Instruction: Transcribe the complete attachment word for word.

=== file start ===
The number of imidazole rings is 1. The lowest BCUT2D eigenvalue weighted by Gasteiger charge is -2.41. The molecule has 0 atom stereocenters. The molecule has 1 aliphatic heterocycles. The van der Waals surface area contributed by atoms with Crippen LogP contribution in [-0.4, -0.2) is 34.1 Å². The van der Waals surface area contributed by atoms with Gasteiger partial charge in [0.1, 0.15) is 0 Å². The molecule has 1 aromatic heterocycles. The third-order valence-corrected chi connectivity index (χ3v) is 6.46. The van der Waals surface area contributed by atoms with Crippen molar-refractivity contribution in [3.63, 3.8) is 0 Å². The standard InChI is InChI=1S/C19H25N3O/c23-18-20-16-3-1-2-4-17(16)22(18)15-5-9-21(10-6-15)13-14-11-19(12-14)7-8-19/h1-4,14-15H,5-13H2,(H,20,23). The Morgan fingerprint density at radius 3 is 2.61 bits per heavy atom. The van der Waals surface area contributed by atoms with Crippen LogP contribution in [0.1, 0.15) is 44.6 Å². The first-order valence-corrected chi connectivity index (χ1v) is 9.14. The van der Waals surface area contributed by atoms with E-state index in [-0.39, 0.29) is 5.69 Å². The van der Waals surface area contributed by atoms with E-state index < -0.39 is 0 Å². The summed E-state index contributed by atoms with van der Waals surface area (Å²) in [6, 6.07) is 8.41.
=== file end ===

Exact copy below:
The number of imidazole rings is 1. The lowest BCUT2D eigenvalue weighted by Gasteiger charge is -2.41. The molecule has 0 atom stereocenters. The molecule has 1 aliphatic heterocycles. The van der Waals surface area contributed by atoms with Crippen LogP contribution in [-0.4, -0.2) is 34.1 Å². The van der Waals surface area contributed by atoms with Gasteiger partial charge in [0.1, 0.15) is 0 Å². The molecule has 1 aromatic heterocycles. The third-order valence-corrected chi connectivity index (χ3v) is 6.46. The van der Waals surface area contributed by atoms with Crippen molar-refractivity contribution in [3.63, 3.8) is 0 Å². The standard InChI is InChI=1S/C19H25N3O/c23-18-20-16-3-1-2-4-17(16)22(18)15-5-9-21(10-6-15)13-14-11-19(12-14)7-8-19/h1-4,14-15H,5-13H2,(H,20,23). The Morgan fingerprint density at radius 3 is 2.61 bits per heavy atom. The van der Waals surface area contributed by atoms with Crippen LogP contribution in [0.1, 0.15) is 44.6 Å². The first-order valence-corrected chi connectivity index (χ1v) is 9.14. The van der Waals surface area contributed by atoms with E-state index in [-0.39, 0.29) is 5.69 Å². The van der Waals surface area contributed by atoms with E-state index < -0.39 is 0 Å². The summed E-state index contributed by atoms with van der Waals surface area (Å²) in [6, 6.07) is 8.41.